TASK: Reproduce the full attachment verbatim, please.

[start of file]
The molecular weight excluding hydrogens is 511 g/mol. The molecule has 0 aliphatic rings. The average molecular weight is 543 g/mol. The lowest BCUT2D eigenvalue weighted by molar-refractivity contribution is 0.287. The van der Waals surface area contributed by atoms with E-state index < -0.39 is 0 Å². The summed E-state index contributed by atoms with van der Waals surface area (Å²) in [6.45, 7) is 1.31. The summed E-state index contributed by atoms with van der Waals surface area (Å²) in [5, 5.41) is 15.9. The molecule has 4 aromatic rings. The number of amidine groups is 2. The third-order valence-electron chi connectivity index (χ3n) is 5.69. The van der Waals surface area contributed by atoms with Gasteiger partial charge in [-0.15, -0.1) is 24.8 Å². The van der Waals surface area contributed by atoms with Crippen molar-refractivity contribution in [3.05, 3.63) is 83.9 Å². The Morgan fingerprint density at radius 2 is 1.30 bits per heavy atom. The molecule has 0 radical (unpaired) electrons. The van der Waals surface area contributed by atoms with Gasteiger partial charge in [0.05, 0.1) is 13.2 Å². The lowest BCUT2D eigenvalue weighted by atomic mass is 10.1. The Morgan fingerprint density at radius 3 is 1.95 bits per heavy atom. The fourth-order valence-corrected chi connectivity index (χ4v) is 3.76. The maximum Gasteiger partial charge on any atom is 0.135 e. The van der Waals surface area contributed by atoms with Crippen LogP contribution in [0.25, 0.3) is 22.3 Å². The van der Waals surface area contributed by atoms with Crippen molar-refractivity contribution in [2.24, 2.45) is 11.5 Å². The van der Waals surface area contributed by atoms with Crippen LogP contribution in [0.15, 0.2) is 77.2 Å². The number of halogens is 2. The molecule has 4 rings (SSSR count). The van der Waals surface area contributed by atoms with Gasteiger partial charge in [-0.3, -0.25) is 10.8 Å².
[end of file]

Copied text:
The molecular weight excluding hydrogens is 511 g/mol. The molecule has 0 aliphatic rings. The average molecular weight is 543 g/mol. The lowest BCUT2D eigenvalue weighted by molar-refractivity contribution is 0.287. The van der Waals surface area contributed by atoms with E-state index < -0.39 is 0 Å². The summed E-state index contributed by atoms with van der Waals surface area (Å²) in [6.45, 7) is 1.31. The summed E-state index contributed by atoms with van der Waals surface area (Å²) in [5, 5.41) is 15.9. The molecule has 4 aromatic rings. The number of amidine groups is 2. The third-order valence-electron chi connectivity index (χ3n) is 5.69. The van der Waals surface area contributed by atoms with Gasteiger partial charge in [-0.15, -0.1) is 24.8 Å². The van der Waals surface area contributed by atoms with Crippen molar-refractivity contribution in [3.05, 3.63) is 83.9 Å². The Morgan fingerprint density at radius 2 is 1.30 bits per heavy atom. The molecule has 0 radical (unpaired) electrons. The van der Waals surface area contributed by atoms with Gasteiger partial charge in [0.05, 0.1) is 13.2 Å². The lowest BCUT2D eigenvalue weighted by atomic mass is 10.1. The Morgan fingerprint density at radius 3 is 1.95 bits per heavy atom. The fourth-order valence-corrected chi connectivity index (χ4v) is 3.76. The maximum Gasteiger partial charge on any atom is 0.135 e. The van der Waals surface area contributed by atoms with Crippen LogP contribution in [0.25, 0.3) is 22.3 Å². The van der Waals surface area contributed by atoms with Crippen molar-refractivity contribution in [2.24, 2.45) is 11.5 Å². The van der Waals surface area contributed by atoms with Crippen LogP contribution in [0.15, 0.2) is 77.2 Å². The number of halogens is 2. The molecule has 4 rings (SSSR count). The van der Waals surface area contributed by atoms with Gasteiger partial charge in [-0.3, -0.25) is 10.8 Å².